Although the 2021 F1 rules have not yet been finalised, the ideas are advanced enough for’s technical editor Giorgio Piola to imagine how the new generation of grand prix machinery will look.

Here, Giorgio offers more detail about the changes that will appear from 2021 as F1 bids to deliver cars that can follow each other much more closely.

1) The idea is to have a very low nose. This version is attached to the main plane as it was in the 1990s.

2) The mainplane is slightly arched upwards to improve the airflow underneath the car to help feed the ‘ground effect’ tunnels.

3) The endplates are rounded to help minimise the risk of punctures in the event of contact between cars, which is more likely due to the wide front wing.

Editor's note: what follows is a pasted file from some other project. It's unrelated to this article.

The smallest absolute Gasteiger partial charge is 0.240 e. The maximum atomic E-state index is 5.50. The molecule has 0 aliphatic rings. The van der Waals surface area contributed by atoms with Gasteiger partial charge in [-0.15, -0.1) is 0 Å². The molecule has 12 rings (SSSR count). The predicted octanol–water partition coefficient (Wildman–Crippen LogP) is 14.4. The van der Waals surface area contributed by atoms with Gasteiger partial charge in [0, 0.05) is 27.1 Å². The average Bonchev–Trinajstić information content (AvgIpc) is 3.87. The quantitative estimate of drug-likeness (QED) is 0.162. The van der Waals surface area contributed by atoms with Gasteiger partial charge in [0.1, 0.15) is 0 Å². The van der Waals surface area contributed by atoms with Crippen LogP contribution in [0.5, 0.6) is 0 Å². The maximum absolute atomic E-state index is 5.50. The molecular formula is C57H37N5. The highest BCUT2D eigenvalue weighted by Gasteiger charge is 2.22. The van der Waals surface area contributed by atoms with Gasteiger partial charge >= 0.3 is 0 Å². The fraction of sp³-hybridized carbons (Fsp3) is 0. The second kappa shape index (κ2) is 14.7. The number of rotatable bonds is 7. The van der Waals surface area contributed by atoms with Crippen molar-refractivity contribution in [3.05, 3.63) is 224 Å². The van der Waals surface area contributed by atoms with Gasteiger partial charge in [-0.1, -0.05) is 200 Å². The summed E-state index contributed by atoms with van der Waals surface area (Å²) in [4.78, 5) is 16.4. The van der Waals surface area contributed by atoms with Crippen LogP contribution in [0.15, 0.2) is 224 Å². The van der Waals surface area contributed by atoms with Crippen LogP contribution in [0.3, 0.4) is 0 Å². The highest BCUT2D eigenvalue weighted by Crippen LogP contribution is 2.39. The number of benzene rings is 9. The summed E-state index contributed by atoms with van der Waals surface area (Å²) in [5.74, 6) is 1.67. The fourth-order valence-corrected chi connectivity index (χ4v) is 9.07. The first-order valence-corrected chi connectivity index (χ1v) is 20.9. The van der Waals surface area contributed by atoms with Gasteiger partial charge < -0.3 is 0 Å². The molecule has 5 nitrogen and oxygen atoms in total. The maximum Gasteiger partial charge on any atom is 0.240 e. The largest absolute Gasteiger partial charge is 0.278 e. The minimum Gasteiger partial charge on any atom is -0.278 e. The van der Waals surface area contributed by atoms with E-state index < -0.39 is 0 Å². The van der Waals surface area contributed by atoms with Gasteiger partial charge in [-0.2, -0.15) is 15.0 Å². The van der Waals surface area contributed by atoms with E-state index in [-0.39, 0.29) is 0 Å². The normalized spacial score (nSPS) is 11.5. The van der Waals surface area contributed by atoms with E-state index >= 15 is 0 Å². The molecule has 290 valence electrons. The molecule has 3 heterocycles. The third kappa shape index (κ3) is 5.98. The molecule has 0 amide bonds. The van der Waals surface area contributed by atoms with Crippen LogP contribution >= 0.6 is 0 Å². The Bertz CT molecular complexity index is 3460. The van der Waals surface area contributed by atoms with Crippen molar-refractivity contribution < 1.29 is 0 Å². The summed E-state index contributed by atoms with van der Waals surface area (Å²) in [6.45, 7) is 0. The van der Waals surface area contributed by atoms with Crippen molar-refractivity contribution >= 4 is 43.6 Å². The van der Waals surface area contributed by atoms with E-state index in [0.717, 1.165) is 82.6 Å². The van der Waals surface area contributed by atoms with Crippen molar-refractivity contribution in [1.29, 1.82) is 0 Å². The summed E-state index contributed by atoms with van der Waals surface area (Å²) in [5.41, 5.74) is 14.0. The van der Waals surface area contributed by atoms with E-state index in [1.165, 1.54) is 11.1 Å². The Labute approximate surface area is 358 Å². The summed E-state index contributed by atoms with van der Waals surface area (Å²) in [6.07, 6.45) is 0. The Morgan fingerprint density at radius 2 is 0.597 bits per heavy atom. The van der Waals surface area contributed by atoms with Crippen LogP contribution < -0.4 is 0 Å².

4) The low nose without turning vanes shows the simplified aerodynamics.

5) The wheel rims could feature covers to help better manage airflow and make it less disruptive.

6) The brake ducts are simplified and have less of an aerodynamic influence.

7) The front wheels are covered with two deflectors, which help direct the wash from the front wheel underneath the floor rather than being lifted upwards and outwards causing turbulence for the cars behind.

8) This is the start of a big Venturi channel, which begins where the current bargeboards are.

9) The halo has a better integration with the overall car design.

10) The stepped plane area is not totally flat because there is the chance to house Venturi channels in this area.

11) The taller diffuser is much more powerful than the current diffuser, meaning most of the downforce will be created from underneath the car.

12) The rear wing features a simple endplate to reduce the turbulence effect and helps divert airflow high up with a twin vortex.